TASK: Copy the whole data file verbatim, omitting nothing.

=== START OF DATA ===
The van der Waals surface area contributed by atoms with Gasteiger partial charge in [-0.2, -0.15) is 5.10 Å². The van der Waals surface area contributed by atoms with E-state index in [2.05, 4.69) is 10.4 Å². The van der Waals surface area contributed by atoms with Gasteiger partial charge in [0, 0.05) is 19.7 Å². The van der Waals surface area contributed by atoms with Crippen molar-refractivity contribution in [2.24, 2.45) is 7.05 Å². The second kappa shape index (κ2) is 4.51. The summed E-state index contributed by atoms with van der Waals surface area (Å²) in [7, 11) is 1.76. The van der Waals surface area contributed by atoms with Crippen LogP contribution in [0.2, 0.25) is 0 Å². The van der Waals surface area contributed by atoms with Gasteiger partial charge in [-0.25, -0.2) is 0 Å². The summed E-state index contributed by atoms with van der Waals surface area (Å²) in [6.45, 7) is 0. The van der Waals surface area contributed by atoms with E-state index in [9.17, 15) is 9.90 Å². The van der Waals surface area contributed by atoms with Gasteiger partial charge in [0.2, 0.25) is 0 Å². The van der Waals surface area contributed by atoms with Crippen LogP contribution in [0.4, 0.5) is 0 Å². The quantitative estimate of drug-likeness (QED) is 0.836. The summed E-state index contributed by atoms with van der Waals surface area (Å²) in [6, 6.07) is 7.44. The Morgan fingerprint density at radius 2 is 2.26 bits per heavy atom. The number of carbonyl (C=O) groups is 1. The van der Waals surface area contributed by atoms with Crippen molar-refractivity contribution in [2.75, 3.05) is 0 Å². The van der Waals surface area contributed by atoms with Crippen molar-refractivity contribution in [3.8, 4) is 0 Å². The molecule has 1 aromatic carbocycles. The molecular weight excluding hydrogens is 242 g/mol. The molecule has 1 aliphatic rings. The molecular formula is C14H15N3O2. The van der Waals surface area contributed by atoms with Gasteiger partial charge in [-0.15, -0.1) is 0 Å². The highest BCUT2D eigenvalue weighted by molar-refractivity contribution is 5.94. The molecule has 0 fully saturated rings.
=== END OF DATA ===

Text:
The van der Waals surface area contributed by atoms with Gasteiger partial charge in [-0.2, -0.15) is 5.10 Å². The van der Waals surface area contributed by atoms with E-state index in [2.05, 4.69) is 10.4 Å². The van der Waals surface area contributed by atoms with Gasteiger partial charge in [0, 0.05) is 19.7 Å². The van der Waals surface area contributed by atoms with Crippen molar-refractivity contribution in [2.24, 2.45) is 7.05 Å². The second kappa shape index (κ2) is 4.51. The summed E-state index contributed by atoms with van der Waals surface area (Å²) in [7, 11) is 1.76. The van der Waals surface area contributed by atoms with Crippen LogP contribution in [0.2, 0.25) is 0 Å². The van der Waals surface area contributed by atoms with Gasteiger partial charge in [-0.25, -0.2) is 0 Å². The summed E-state index contributed by atoms with van der Waals surface area (Å²) in [6.45, 7) is 0. The van der Waals surface area contributed by atoms with E-state index in [9.17, 15) is 9.90 Å². The van der Waals surface area contributed by atoms with Gasteiger partial charge in [0.2, 0.25) is 0 Å². The van der Waals surface area contributed by atoms with Crippen LogP contribution in [0.4, 0.5) is 0 Å². The quantitative estimate of drug-likeness (QED) is 0.836. The summed E-state index contributed by atoms with van der Waals surface area (Å²) in [6, 6.07) is 7.44. The Morgan fingerprint density at radius 2 is 2.26 bits per heavy atom. The number of carbonyl (C=O) groups is 1. The van der Waals surface area contributed by atoms with Crippen molar-refractivity contribution in [2.75, 3.05) is 0 Å². The van der Waals surface area contributed by atoms with Crippen molar-refractivity contribution in [3.8, 4) is 0 Å². The molecule has 1 aromatic carbocycles. The molecular weight excluding hydrogens is 242 g/mol. The molecule has 1 aliphatic rings. The molecular formula is C14H15N3O2. The van der Waals surface area contributed by atoms with Gasteiger partial charge in [-0.15, -0.1) is 0 Å². The highest BCUT2D eigenvalue weighted by molar-refractivity contribution is 5.94. The molecule has 0 fully saturated rings.